Some businesses are choosing to remain closed during the COVID-19 crisis.
"I like being a leader in many respects, but I'm not interested in putting anybody's health at risk," said Deco Raleigh owner Pam Blondin.
Blondin said that could remain the case through May or possibly June.
"I just want to be super careful," she said. "Why tempt fate?"
The decision is related to her own struggles.
Blondin is immuno-compromised after battling breast cancer and finishing chemotherapy. She hasn't stepped foot into Deco Raleigh in eight weeks.
"That gave me enough experience to know that your health is more important than stuff," she said. "I love my customers and I love what we sell, but what we sell is not lifesaving stuff, right?"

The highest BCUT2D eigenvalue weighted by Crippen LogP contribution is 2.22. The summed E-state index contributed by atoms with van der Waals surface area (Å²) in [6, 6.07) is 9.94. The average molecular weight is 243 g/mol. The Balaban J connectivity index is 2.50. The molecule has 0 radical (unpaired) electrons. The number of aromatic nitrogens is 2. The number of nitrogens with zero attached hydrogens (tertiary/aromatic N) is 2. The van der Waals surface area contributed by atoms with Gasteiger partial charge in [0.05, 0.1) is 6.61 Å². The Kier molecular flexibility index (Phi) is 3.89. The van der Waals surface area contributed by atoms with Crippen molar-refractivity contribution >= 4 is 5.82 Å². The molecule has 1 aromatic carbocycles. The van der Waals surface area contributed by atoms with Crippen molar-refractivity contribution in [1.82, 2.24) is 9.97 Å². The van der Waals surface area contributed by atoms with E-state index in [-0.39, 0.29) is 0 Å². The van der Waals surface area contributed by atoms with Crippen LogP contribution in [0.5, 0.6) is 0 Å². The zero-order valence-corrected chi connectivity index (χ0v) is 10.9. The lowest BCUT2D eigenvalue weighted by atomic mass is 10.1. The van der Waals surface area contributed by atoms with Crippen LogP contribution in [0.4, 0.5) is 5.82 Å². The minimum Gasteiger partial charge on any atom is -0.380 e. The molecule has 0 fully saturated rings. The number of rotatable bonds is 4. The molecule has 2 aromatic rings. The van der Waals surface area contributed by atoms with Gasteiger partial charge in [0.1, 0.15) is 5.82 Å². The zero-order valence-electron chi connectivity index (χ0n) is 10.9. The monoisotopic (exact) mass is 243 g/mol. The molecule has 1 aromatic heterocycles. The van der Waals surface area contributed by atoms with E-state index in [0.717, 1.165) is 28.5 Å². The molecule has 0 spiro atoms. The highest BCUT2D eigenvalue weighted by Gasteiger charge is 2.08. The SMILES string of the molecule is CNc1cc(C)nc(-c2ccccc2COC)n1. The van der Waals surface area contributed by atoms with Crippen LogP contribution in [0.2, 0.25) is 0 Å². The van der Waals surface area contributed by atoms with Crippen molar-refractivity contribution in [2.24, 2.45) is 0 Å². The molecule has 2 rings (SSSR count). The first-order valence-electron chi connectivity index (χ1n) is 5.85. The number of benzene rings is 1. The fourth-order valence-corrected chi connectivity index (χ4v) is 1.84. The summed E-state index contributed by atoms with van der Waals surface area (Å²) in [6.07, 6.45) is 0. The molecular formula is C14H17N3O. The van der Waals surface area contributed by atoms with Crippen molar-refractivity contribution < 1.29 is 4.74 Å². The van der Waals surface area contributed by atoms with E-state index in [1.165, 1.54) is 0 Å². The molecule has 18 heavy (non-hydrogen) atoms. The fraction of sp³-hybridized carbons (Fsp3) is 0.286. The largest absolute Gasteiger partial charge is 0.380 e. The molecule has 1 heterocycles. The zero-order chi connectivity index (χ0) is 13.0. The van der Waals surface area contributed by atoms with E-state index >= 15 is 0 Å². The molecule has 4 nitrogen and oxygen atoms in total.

Her staff had been taking appointments this week ahead of Mother's Day or helping customers pick out trinkets and other gifts via FaceTime.
Other small-business owners are planning to reopen Saturday only after putting several safety measures in place.
Dress Boutique owner Pam Mullaney is installing Plexiglass at her register.
"We can slide any receipts, jewelry, anything under the counter," she said.
Mullaney says staffers will have their temperatures checked before starting a shift and will be wearing masks. Customers are being asked to always wear the protective item.
She'll be limiting how many people can come in and is going to dedicate three days a week to 'appointment only' shopping for folks who feel uncomfortable shopping around others.
"I'm excited to open. It comes with a little bit of thoughtfulness and pause for sure," said Mullaney. "I think as much as people want to resume some level of normalcy, we have resume that in a very, very cautious way."
The takeaway here is not every store is going to be reopened just because they're allowed.
You want to call ahead, check their website or social media accounts to see if doors are in fact opening.